William Hogeland: Madison-Hamilton Financial Fight Is Often MisunderstoodRoundup: Historians' Take
William Hogeland is the author of “Founding Finance: How Debt, Speculation, Foreclosures, Protests, and Crackdowns Made Us a Nation.” The opinions expressed are his own.
Americans across the political spectrum who object to intimate links between government and high finance have often upheld James Madison as their champion.
Conservatives who condemn the Federal Reserve, trade regulations and the tax code for strangling markets and restricting freedom often cite Madison as a founding libertarian. Liberals criticizing connections between government and the investing class for concentrating wealth into an ever smaller segment of society look to Madison as a defender of more democratic approaches.
Madison, a Virginia congressman and framer of the U.S. Constitution, went on to serve two terms as president. His clash with Treasury Secretary Alexander Hamilton in the 1790s has long been seen as an expression of the starkest ideological division attending the nation’s birth -- a division that persists in U.S. politics. But the fight between the two men was weirder, more complicated and ultimately more revealing of the relationship between finance and the American founding than is usually understood....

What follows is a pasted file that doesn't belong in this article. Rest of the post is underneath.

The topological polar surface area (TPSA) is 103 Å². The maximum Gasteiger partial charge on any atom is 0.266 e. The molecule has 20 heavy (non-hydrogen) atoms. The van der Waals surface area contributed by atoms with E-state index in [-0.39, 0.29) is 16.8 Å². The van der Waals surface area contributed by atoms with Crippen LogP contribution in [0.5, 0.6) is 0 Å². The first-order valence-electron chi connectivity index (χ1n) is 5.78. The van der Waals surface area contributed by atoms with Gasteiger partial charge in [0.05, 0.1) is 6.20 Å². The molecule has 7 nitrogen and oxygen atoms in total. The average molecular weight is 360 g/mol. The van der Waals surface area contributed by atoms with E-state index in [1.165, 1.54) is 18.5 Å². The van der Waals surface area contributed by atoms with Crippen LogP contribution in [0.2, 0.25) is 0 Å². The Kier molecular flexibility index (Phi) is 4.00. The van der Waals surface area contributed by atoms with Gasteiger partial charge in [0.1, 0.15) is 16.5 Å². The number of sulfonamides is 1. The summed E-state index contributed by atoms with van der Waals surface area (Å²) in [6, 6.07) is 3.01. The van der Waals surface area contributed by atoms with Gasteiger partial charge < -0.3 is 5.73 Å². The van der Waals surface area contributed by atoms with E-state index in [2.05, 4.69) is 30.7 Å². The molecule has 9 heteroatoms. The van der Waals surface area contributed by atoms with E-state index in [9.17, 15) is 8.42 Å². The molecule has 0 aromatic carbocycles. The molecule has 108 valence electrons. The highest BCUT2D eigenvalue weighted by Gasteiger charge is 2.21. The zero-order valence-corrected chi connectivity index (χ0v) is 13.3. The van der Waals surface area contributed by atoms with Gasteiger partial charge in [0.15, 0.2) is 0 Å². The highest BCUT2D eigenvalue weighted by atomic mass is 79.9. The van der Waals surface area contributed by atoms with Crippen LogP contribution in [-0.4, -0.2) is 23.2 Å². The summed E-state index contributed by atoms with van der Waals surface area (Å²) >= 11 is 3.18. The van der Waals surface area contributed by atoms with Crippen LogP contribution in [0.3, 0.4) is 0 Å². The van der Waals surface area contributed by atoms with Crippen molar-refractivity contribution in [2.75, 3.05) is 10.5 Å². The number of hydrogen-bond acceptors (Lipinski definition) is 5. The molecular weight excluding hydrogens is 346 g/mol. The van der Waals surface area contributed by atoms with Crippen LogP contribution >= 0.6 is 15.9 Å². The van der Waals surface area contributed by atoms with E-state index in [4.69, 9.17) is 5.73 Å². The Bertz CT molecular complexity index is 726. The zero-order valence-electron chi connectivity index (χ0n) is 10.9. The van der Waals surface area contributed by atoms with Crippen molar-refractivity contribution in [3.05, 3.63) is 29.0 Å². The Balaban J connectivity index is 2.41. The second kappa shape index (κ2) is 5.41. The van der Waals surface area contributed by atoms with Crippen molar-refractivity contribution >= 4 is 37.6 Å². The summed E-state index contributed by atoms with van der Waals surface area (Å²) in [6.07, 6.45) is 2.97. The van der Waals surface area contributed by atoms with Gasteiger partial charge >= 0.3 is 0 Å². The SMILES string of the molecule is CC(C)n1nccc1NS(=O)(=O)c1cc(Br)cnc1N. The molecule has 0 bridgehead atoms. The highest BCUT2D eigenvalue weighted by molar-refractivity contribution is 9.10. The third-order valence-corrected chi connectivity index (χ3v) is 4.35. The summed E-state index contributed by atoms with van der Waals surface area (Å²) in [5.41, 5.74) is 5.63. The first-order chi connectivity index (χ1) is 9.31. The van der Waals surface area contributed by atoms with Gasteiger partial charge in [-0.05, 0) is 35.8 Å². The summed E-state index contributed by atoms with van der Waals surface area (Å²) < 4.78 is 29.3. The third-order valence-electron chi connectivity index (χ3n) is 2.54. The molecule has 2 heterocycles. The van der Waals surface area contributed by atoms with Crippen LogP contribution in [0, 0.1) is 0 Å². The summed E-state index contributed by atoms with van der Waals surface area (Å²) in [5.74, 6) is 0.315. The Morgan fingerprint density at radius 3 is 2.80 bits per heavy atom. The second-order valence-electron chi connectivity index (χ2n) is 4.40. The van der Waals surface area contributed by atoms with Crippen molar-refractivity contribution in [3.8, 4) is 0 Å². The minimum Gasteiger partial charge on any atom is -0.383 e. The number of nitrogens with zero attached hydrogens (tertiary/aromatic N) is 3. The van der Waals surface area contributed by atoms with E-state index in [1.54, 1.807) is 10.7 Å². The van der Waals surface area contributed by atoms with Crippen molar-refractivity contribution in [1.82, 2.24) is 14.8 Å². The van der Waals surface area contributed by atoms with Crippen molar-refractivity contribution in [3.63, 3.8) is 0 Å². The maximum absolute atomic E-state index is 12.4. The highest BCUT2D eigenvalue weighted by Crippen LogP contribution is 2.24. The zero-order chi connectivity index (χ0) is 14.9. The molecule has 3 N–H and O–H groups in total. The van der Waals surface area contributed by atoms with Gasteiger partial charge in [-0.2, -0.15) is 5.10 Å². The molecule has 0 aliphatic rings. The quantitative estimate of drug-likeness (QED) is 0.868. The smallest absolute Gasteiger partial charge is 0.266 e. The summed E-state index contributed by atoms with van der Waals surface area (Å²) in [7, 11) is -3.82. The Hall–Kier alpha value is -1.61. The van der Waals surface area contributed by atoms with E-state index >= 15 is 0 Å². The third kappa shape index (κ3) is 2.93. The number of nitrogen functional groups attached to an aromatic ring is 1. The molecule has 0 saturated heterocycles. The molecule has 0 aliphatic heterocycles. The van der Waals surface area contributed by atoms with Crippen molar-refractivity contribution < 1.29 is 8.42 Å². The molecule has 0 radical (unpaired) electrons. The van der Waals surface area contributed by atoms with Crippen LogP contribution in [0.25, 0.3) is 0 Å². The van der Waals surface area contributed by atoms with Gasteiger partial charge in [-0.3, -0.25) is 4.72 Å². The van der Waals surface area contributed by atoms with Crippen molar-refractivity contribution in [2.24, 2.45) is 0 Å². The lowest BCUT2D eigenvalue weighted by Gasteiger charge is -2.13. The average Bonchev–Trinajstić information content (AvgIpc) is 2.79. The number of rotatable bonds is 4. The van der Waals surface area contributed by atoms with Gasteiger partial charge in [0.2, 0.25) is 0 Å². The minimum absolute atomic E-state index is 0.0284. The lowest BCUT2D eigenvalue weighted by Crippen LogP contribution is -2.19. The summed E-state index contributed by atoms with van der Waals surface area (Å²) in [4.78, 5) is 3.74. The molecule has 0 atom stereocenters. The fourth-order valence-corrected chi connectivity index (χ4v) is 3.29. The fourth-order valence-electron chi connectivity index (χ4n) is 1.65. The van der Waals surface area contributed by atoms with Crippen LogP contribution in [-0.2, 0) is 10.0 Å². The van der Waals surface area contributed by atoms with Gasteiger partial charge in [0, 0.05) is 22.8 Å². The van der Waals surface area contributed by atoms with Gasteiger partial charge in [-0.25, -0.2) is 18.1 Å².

comments powered by Disqus
- Asp – or ash? Climate historians link Cleopatra's demise to volcanic eruption
- The JFK Document Dump Could Be a Fiasco Say These Two Scholars
- The book Mattis reads to be prepared for war with North Korea
- Civil War’s legacy hangs over a plaque honoring Confederate soldiers
- Confederate statues still stand in rural Virginia
- Historian Keri Leigh Merritt defends activist scholars
- Historian digs into the hidden world of Mormon finances
- A historian who became a business professor?
- Allan Lichtman's response to critics of his book that makes the case for Trump’s impeachment
- "Do We Have To Fight Nazis Again?” asks historian Paul Ortiz